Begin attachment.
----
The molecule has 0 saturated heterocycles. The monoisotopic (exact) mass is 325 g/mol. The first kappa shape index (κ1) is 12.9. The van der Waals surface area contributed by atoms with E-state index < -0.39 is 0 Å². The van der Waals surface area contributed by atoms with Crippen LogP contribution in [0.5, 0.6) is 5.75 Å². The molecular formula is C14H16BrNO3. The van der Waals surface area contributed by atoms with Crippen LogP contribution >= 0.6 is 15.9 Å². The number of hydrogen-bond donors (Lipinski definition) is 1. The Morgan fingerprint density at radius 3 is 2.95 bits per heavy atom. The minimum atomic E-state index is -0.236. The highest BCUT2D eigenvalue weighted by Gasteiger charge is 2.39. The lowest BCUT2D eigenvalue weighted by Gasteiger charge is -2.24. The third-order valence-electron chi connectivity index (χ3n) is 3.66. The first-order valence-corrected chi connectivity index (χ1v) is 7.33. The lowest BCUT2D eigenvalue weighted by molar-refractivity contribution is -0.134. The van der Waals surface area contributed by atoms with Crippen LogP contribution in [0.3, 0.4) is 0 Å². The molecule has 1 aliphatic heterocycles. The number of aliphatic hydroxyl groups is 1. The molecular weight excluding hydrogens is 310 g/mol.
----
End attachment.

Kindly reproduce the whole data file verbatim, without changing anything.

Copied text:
The molecule has 0 saturated heterocycles. The monoisotopic (exact) mass is 325 g/mol. The first kappa shape index (κ1) is 12.9. The van der Waals surface area contributed by atoms with E-state index < -0.39 is 0 Å². The van der Waals surface area contributed by atoms with Crippen LogP contribution in [0.5, 0.6) is 5.75 Å². The molecular formula is C14H16BrNO3. The van der Waals surface area contributed by atoms with Crippen LogP contribution >= 0.6 is 15.9 Å². The number of hydrogen-bond donors (Lipinski definition) is 1. The Morgan fingerprint density at radius 3 is 2.95 bits per heavy atom. The minimum atomic E-state index is -0.236. The highest BCUT2D eigenvalue weighted by Gasteiger charge is 2.39. The lowest BCUT2D eigenvalue weighted by Gasteiger charge is -2.24. The third-order valence-electron chi connectivity index (χ3n) is 3.66. The first-order valence-corrected chi connectivity index (χ1v) is 7.33. The lowest BCUT2D eigenvalue weighted by molar-refractivity contribution is -0.134. The van der Waals surface area contributed by atoms with Crippen LogP contribution in [0.3, 0.4) is 0 Å². The molecule has 1 aliphatic heterocycles. The number of aliphatic hydroxyl groups is 1. The molecular weight excluding hydrogens is 310 g/mol.